Watch those stain rags

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I’ve done a lot of stain work over the years and have always been careful with the soaked rags. This last week we were working several tables with Old Master wiping stain. The stain was Cedar but with a 3% additive of Monarch yellow penetrating stain to offset the red. The stain was being applied with staining sponges. I don’t know if it was the mixture, perfect atmospheric conditions, the type of sponge material, or some combination, but every one of the sponges became too hot to hold and 2 actually began to smoke. It was a completely successful experiment in spontaneous combustion. On the one hand it was cool to watch, but on the other a strong reminder to be very careful with soaked rags and sponges. A careless disregard of them would have had disastrous consequences.

We keep a metal 5 gallon bucket with a tight fitting lid in the finish area and all soaked rags are placed inside. I’ll be buying another this week!

Artisan Woodworks of Texas-


We’ve never heard of anything quite like this. It must have been a little scary. It sounds like a chemical reaction between products. Thanks for the reminder.


“Those who would give up essential Liberty, to purchase a little temporary Safety, deserve neither Liberty nor Safety.” Benjamin Franklin

Had that experience some years ago with WATCO oil and have been watching ever since .*SCARY *

A little background….I was a firefighter for 31 years in Dallas. I was fortunate to have men I worked with that mentored me and taught me a lot about cabinet and furniture making. Spontaneous combustion is a very real danger with some of the chemicals we use in woodworking. I made some pretty spectacular fires over the years that were the result of leaving stain and varnish rags unattended.

Conditions have to be right for the reaction to generate enough heat to ignite, but the best rule is to always place solvent soaked rags and sponges in a tightly sealed metal container. Its also a really good idea to put water in the container and keep it outside until you can properly dispose of the contents.

Artisan Woodworks of Texas-

Great reminder of how dangerous stain soaked rags can be. I lay mine out flat on the gravel outside my shop until they are dry and then throw them out.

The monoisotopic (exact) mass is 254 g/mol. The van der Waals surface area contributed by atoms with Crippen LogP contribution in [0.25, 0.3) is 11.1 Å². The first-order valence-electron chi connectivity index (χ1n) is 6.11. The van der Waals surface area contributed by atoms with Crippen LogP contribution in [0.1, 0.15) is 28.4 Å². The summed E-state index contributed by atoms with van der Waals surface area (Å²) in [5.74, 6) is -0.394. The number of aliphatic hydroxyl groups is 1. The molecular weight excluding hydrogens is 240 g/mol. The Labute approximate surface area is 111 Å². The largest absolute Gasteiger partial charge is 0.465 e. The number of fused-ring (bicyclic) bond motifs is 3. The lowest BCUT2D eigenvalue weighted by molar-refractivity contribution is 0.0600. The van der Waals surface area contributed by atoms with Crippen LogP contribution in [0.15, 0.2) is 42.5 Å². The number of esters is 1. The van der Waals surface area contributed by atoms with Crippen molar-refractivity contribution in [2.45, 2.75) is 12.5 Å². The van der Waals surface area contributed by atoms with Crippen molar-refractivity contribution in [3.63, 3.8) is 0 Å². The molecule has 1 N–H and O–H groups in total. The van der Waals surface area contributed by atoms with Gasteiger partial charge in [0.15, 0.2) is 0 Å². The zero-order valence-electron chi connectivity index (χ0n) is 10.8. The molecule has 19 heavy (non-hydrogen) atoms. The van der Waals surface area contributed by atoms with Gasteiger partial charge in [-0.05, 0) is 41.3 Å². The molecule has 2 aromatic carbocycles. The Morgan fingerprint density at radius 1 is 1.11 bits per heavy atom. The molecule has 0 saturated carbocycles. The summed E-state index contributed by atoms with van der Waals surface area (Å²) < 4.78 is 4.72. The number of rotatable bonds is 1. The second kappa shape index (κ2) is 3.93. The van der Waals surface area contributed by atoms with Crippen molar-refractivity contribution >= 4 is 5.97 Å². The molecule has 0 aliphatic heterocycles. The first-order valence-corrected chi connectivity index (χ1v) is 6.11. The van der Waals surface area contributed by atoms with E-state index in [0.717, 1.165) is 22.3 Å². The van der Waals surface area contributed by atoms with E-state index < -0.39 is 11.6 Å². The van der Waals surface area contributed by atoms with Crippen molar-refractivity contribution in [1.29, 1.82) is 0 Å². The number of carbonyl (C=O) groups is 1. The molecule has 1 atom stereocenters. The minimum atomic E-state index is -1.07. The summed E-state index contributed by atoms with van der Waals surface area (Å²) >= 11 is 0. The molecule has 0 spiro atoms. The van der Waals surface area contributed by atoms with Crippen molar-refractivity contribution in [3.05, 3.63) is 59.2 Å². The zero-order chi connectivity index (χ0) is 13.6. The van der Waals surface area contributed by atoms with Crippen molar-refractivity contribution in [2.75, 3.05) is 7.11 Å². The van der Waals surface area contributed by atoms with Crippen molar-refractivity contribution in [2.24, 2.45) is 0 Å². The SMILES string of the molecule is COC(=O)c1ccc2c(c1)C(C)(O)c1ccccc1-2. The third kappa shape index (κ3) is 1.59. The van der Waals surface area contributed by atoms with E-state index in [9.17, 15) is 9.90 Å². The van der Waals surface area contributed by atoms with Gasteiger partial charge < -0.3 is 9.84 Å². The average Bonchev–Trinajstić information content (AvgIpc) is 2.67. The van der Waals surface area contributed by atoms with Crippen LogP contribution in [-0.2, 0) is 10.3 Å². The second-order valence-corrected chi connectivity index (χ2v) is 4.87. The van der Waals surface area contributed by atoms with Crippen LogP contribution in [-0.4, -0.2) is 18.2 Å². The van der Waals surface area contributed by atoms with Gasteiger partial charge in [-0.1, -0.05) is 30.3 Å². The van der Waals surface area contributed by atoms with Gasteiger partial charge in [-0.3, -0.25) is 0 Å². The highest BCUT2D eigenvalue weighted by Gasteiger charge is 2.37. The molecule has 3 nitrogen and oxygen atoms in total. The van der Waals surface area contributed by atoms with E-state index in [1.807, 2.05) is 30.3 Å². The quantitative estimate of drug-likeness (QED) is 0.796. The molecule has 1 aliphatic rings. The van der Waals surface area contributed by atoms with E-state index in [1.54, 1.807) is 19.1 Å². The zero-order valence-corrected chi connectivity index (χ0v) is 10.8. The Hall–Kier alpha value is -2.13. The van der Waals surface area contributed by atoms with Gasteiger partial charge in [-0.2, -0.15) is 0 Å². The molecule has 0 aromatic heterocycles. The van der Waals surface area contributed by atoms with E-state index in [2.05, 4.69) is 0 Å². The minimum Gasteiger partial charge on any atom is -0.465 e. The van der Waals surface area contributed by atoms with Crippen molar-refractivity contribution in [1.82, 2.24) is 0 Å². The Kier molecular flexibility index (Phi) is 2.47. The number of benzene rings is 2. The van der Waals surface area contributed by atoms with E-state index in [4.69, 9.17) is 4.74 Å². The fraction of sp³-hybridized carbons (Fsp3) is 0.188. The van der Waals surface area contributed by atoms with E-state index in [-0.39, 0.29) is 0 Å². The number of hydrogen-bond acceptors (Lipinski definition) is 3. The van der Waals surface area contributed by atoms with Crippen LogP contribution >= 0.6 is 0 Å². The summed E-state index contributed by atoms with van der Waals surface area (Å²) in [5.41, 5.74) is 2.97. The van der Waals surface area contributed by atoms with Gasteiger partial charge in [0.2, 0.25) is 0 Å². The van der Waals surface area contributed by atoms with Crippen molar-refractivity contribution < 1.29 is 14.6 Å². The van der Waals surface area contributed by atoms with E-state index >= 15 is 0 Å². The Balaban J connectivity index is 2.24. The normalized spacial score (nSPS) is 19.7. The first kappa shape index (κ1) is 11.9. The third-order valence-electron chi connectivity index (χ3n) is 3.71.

Rob, Sault Ste. Marie, Ontario

I hang my rags neatly over a cross brace on my planer stand. They dry pretty quickly and evenly that way.

Losing fingers since 1969

Several years ago, I was using some Watco, I threw the rags into a tall garbage can. They had been in there about 30 minutes when I went into wash my hands before starting on another project, when I walked in the door it had just burst into flames. Nothing was hurt but I certainly got a valuable lesson. I bought a small metal garbage can and sprayed the inside edge of the rim with that silicone sealer they advertise on TV. It couldn’t be tighter and was about $50.00 cheaper and bigger than a dedicated rag bucket. However my FIL was a saftey officer at a prison and he thought I was nuts not to buy the real deal rag bin. I really like this better. After reading this post I feel good a fire fighter uses a similar arrangement.


The main reason the safety cans are preferred is the self-closing feature. You step on the lever to raise the lid and it closes when you step off. In theory that somewhat negates the “idiot” factor. The main thing you need is a tight fitting lid. Being completely airtight isn’t a necessity as long as you get a fairly good seal. If you know you’ll be staining, put some water in there as well and that will keep things in check. Even in water the stain will set up after a while and the rags can be removed, dried, and thrown away. As long as you keep an eye on things, you’ll be in good shape.

Artisan Woodworks of Texas-

Thanks Bill….good advice..